Book House The Lead

M. Hamid Ansari, in his own words, on how he became the Vice President of India

M. Hamid Ansari
  • The book “By Many a Happy Accident: Recollections of a Life” by M. Hamid Ansari is an account of a life of unplanned happenings that took M. Hamid Ansari away from his preferred fancy for academia to professional diplomacy and then be co-opted in public life and catapulted to the second highest office in the land for two consecutive terms.


  • M. Hamid Ansari was the Vice-President of India from 2007 to 2017.


  • Besides chairing the Rajya Sabha and shedding interesting light on some of its functional aspects, Ansari used the vice presidency as a formidable pulpit to express himself candidly on a range of issues at different times in India’s changing political landscape.


  • Read an excerpt from M. Hamid Ansari’s book “By Many a Happy Accident: Recollections of a Life” below.


Vice President Bhairon Singh Shekhawat was completing his term of office and around early July 2007, there was speculation in the media about his likely successor. My name was mentioned amongst others. One afternoon, I got a call from Sitaram Yechury of the Communist Party of India (Marxist) (CPI [M]) enquiring—in strict confidence—if I would be amenable to the idea. A few days later, while I was waiting for a friend at the India International Centre, a call came from the PMO. It was Dr Manmohan Singh. He said that he was with Sonia Gandhi and they sought my acceptance of the suggestion that I be the candidate of the UPA in the forthcoming Vice Presidential election. My response was in the affirmative and I thanked them for the offer and the honour. The media reports of 21 July suggested that the Left’s initiative became the unanimous choice of the UPA ‘after [the] CPM assuaged doubts about his ability to conduct Rajya Sabha proceedings’. My nomination paper, which was signed by all UPA leaders and their MPs, was filed on 23 July but not without a last-minute hitch when around lunch time, it was discovered that the Election Commission desk accepting nominations required a certified copy of the electoral roll of the constituency where my name figured. A colleague in the Minorities Commission saved the day by rushing to the office in East Delhi, obtaining the document, and getting it to me minutes before the deadline of 3 p.m.!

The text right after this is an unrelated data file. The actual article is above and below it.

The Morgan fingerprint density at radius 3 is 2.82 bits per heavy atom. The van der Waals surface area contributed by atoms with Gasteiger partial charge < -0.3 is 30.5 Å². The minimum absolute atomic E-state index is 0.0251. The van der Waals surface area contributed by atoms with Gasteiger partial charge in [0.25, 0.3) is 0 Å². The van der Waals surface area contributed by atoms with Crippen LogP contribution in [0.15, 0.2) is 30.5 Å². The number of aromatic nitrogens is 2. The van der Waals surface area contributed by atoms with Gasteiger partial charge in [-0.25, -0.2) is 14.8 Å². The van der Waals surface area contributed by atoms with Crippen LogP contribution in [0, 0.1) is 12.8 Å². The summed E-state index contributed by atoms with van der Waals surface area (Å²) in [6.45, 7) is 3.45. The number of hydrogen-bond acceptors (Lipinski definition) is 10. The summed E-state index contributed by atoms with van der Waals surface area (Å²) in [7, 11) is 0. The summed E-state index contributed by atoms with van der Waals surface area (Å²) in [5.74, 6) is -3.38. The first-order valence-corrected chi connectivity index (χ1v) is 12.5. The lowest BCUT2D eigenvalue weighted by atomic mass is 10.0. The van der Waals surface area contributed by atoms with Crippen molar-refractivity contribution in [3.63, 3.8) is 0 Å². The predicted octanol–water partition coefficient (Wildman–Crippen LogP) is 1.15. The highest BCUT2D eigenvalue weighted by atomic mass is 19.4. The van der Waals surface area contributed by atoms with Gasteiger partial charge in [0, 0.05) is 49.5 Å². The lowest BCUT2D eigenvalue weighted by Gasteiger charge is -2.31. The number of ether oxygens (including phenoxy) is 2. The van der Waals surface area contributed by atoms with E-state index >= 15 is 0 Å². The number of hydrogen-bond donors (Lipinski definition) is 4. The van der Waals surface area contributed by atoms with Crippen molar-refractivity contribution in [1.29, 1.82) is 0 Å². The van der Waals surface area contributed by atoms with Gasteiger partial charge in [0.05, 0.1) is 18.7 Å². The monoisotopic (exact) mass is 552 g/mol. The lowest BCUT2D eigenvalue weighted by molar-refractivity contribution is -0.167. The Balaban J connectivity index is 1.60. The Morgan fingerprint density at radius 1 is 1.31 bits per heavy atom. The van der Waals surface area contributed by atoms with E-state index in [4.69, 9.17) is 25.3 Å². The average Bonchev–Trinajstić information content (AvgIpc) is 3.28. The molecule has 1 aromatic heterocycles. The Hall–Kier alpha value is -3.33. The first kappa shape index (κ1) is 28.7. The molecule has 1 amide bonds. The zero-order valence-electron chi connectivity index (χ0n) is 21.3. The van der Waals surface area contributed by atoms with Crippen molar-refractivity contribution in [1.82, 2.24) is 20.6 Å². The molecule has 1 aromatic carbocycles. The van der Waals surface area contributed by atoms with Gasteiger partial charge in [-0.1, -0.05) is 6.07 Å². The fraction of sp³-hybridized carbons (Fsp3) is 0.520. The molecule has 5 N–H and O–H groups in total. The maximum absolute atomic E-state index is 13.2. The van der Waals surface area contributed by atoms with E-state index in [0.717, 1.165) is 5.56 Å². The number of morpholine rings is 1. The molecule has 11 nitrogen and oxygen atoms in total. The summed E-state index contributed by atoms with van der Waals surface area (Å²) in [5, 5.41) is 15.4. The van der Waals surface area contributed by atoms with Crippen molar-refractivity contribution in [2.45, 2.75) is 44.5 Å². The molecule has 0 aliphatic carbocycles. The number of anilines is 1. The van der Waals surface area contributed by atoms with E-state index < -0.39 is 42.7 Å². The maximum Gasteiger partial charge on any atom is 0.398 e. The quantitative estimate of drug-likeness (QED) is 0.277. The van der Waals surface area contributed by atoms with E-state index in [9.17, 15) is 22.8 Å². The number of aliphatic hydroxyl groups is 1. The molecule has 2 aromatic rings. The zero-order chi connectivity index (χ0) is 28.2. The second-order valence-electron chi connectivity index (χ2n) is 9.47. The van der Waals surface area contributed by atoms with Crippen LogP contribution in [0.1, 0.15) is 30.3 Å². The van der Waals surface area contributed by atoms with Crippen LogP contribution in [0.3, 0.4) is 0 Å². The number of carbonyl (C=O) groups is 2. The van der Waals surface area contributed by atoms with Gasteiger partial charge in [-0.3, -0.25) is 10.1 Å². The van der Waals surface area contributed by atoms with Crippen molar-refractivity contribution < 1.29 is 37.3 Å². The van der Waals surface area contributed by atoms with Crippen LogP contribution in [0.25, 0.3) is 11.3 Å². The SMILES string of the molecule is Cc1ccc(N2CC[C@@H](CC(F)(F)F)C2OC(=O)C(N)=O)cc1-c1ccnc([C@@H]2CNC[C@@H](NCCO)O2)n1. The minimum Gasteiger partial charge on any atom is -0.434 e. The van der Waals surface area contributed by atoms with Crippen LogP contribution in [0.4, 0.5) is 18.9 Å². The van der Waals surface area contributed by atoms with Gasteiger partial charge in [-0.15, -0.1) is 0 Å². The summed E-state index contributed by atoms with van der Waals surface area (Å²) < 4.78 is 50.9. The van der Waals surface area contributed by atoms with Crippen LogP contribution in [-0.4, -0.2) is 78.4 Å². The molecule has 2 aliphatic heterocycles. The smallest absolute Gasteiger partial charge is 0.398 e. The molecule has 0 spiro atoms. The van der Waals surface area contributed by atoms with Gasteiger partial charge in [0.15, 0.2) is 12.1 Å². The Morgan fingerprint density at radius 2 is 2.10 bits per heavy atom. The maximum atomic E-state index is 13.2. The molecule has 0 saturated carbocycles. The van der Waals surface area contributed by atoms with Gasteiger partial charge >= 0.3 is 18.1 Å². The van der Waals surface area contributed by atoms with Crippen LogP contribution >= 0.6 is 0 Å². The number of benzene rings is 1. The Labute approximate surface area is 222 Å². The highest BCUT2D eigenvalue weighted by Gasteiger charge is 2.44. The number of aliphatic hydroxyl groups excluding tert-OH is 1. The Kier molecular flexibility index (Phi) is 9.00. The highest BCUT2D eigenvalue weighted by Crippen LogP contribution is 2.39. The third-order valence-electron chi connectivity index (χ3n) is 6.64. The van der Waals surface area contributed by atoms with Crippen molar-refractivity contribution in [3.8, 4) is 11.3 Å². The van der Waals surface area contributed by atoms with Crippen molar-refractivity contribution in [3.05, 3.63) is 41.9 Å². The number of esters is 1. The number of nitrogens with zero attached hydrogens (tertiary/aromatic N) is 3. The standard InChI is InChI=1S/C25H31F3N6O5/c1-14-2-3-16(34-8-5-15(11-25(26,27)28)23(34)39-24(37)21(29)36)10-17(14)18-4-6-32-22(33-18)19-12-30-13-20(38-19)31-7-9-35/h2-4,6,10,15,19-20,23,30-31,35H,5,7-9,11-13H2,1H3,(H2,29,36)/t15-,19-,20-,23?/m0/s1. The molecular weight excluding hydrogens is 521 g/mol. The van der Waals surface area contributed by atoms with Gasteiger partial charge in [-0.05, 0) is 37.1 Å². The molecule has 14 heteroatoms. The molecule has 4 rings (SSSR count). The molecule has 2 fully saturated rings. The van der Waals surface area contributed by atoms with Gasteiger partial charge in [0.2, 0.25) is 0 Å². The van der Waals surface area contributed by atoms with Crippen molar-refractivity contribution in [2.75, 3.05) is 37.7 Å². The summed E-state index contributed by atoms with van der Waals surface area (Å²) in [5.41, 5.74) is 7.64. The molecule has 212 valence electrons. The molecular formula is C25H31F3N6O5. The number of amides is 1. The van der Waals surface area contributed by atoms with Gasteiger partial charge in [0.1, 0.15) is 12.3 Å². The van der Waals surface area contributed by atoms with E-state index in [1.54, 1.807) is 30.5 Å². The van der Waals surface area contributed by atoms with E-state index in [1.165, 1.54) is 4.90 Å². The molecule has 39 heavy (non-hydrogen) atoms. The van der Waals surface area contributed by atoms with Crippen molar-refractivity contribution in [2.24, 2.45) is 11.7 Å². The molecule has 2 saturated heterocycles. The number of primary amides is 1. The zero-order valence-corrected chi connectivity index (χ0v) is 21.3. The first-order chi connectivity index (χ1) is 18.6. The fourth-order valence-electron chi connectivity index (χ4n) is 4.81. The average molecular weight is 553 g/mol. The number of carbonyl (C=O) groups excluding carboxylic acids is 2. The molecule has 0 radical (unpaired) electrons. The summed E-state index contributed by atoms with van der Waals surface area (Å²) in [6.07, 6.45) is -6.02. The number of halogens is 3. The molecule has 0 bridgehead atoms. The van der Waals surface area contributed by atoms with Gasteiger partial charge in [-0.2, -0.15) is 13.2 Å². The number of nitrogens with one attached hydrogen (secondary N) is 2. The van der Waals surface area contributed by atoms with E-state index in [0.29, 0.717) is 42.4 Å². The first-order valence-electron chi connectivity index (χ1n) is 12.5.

After the nomination and prior to the election, a report in The Telegraph called me ‘a Calcutta boy’. A longer piece by Swapan Dasgupta in The Pioneer bore the caption ‘Ansari is left but still right’; it was critical of my interview to Outlook, wherein I criticized the US invasion of Iraq and India’s vote in the IAEA against Iran’s nuclear programme, adding that ‘per se there is nothing extraordinary or undignified in Ansari’s position. His criticism of the US matches the liberal critique of the Bush Administration and his position on Iran is shared by a large number of Indians, including many in the BJP. Moreover, Ansari has every right to hold these views. What I find somewhat disconcerting is that Ansari chose to air these views after he was named as UPA’s candidate for Vice President’; also that ‘he must take exceptional care to not be compartmentalized as a Muslim Vice President, he must see himself as India’s Vice President’. Some in the Congress party also felt that the Outlook interview was untimely. The parameters of political correctness were being carefully defined!